mike and joWhat parts of renovating your own property were the most surprising, difficult or challenging?

Saving the old house.  If someone else had something similar, they’d probably have said, ‘just knock it down and lets start afresh, it would be cheaper and easier’.  It wasn’t in too bad of a shape, it’s a traditional three roomed cottage, several hundred years old, built straight onto the clay, no foundations. The walls were built well but at the top they were all getting crumbly, they were full of infill, rubbly stuff at the top so we had to put a lot of work into straightening the top of the walls, tying them together. A framework had to go around the tops of the walls and we used lime and sand mortar to fill it in to make it solid, and the straw bale extension with render on both sides fitted into that framework.  Then the roof went on top of that.  It has a lovely feel to it, it’s a curved room so it’s worth the challenges it brought us.  In America there are straw bale houses that are over a hundred years old so as long as the property is managed well a straw bale home should last forever.

Why Straw Bale?

Well when we were still in England working in the restaurant, Mike did a lot of research on the various methods of building and restoring in a sustainable and environmentally friendly manner. He took a course in straw bale building and when we moved to Ireland we drew up our plans and took them to local architect Colin Bell. He worked on drawings for the site for us from which Mike could build following his instructions. Colin is great at tying with self-builders, he works very well with them.  He offers and gives a lot of support and encouragement.  We brought in local craftspeople who were amazing in helping to build the staircase for example.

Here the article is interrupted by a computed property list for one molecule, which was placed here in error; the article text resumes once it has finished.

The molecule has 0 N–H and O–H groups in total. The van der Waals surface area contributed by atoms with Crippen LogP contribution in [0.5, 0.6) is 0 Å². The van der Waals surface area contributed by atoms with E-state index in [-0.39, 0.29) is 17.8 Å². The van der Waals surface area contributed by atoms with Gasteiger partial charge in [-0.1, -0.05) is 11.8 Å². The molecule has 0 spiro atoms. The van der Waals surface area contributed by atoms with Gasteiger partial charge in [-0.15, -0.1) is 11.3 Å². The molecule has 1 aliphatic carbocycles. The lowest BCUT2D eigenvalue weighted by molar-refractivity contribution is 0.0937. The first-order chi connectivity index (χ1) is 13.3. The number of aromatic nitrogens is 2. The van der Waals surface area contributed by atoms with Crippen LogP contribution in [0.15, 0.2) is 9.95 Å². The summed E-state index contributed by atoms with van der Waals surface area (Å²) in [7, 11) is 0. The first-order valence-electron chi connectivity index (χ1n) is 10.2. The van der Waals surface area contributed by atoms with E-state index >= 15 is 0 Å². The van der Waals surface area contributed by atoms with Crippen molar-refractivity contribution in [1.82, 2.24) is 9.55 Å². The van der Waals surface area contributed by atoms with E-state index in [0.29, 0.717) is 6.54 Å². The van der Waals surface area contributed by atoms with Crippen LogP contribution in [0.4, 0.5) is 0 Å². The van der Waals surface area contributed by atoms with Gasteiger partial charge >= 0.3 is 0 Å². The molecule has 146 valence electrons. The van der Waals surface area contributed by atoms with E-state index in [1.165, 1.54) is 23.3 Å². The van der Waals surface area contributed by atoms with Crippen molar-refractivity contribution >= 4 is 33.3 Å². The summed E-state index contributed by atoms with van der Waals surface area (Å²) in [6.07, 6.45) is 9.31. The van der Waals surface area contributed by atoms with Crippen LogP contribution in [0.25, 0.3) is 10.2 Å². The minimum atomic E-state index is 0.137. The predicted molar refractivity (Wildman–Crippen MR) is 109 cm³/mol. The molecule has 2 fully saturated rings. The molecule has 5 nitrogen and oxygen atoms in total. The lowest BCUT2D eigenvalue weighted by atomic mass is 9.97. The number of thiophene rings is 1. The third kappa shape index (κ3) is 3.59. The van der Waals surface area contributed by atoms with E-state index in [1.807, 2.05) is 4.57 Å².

Tell us about your Supper Club, the menus are tantalising.

Three years ago Mike came up with the idea of trying a Supper Club.  We thought we’d do one and see how it went so we sold out for that one night.  Then we thought we’ll do it again and this time we did it two nights in a row, because we have to change the whole layout of the house, the living room becomes a dining room.  There are twenty five each night so our house becomes a restaurant for those weekends.  It’s just the two of us but we work well together. We worked together in professional kitchens for years so it’s good fun. I love the hosting end of things, the meeting and greeting.  Mike does most of the cooking (apart from the desserts which I prepare), it gives him his outlet without having to open a restaurant.

Inspirational Homes exists because of the huge creative sector living in this part of Ireland. They came to this area because housing was affordable and the landscape pristine, wild and beautiful.  Green Door and Inspirational Homes exists because those creative types who came to live here were and are passionate about sustainable living, eco considerate building and restoring, locally sourced materials and employing and collaborating with skilled craftspeople. It continues to grow and gain a following because of this demographic, which is unique in Ireland.  When the Organic Centre became established in 1995 it drew more like minded people to this area, then the Sculpture Centre became established which drew even more again so more creative people wanted to settle here.  Then The Glens Centre attracted artists involved in performance, music and writing.  The Bee Park works directly with these people and liaises with the arts centre to create a good environment for everyone living here.  It’s a great place!

Inspirational Homes
Networking for future-proof homes    

Green-Door Weekends

Festival of Rural Architecture and Design



Steve Farrell from Benwiskin Brewery

benwiskin barley flip

Who what where inspires you?

I’m very weather dependent so I find a good sunny day is the most inspiring thing for me

How did you get into brewing?